A widespread area of Southern California is under a high fire danger warning Monday because of strong Santa Ana winds, low humidity and possible record heat.
Summerlike temperatures were expected to remain abnormally high -- around 18 degrees higher than normal in some areas -- possibly reaching 85 in downtown L.A. and 90 in Yorba Linda. The downtown LA record for Monday is 85, set in 1996. The record for Feb. 9 is 86, set in 1907.
"In some areas, you can leave the jacket at home," said NBC4 forecaster Crystal Egger. "This is, on average, our coolest and wettest month of the year."
Temperatures are expect to drop back to near normal late this week.
The red flag warning will be in effect until 6 p.m. in the San Gabriel and Santa Monica mountains in Los Angeles and Ventura counties, the Angeles National Forest in LA County; the Los Padres National Forest in Ventura County; L.A. County's San Fernando, Santa Clarita and San Gabriel valleys; and the L.A. coastal zone, which includes beach cities, metropolitan Los Angeles, downtown L.A., and the Hollywood Hills.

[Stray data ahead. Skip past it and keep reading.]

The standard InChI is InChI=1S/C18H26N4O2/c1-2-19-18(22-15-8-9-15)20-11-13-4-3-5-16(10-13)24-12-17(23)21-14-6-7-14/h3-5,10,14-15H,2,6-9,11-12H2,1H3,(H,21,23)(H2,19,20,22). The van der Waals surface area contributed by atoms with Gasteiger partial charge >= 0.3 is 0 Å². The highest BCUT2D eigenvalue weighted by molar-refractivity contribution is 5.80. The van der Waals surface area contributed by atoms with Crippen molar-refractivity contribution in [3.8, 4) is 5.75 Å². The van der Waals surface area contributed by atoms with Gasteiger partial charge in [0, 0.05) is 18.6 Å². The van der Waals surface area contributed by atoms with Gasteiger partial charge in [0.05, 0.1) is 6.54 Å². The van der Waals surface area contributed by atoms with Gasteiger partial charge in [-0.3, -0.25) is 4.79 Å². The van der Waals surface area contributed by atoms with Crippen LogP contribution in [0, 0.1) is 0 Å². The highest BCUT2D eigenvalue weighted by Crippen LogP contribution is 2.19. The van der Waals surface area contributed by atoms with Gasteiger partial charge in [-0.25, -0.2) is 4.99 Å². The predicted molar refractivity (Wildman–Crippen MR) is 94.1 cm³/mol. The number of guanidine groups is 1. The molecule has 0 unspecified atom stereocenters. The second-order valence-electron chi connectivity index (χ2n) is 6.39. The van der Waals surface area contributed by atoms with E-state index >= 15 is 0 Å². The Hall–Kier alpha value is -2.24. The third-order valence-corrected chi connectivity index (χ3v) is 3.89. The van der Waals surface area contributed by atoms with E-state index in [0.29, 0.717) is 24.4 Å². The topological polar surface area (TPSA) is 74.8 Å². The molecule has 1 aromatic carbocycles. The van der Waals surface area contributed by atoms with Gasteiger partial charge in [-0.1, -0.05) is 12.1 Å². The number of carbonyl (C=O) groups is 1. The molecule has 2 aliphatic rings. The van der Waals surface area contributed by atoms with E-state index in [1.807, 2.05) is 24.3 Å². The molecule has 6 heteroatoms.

The combination of strong winds, low relative humidity and warm temperatures will create conditions that could lead to the rapid spread of fire.
A high wind warning denoting an expectation of 58-mile-per-hour gusts will be in force until 2 p.m. in the San Gabriel and Santa Monica mountains. National Weather Service forecasters said northeast winds of between 25 and 40 miles per hour would sweep mountain areas, gusting to between 60 and 70 mph. A less serious wind advisory will be in effect until 2 p.m. in the San Fernando and San Gabriel valleys and the Los Angeles coastal zone. The NWS forecast winds of 15-25 mph with 40-mph gusts in the foothills in the San Gabriel Valley and between 20 and 35 mph with gusts of between 40 and 50 mph in the valleys and the coastal zone.
At the same time, summertime temperatures were expected to remain abnormally high -- around 18 degrees higher than normal in some areas -- possibly reaching 85 in downtown L.A. and 90 in Yorba Linda.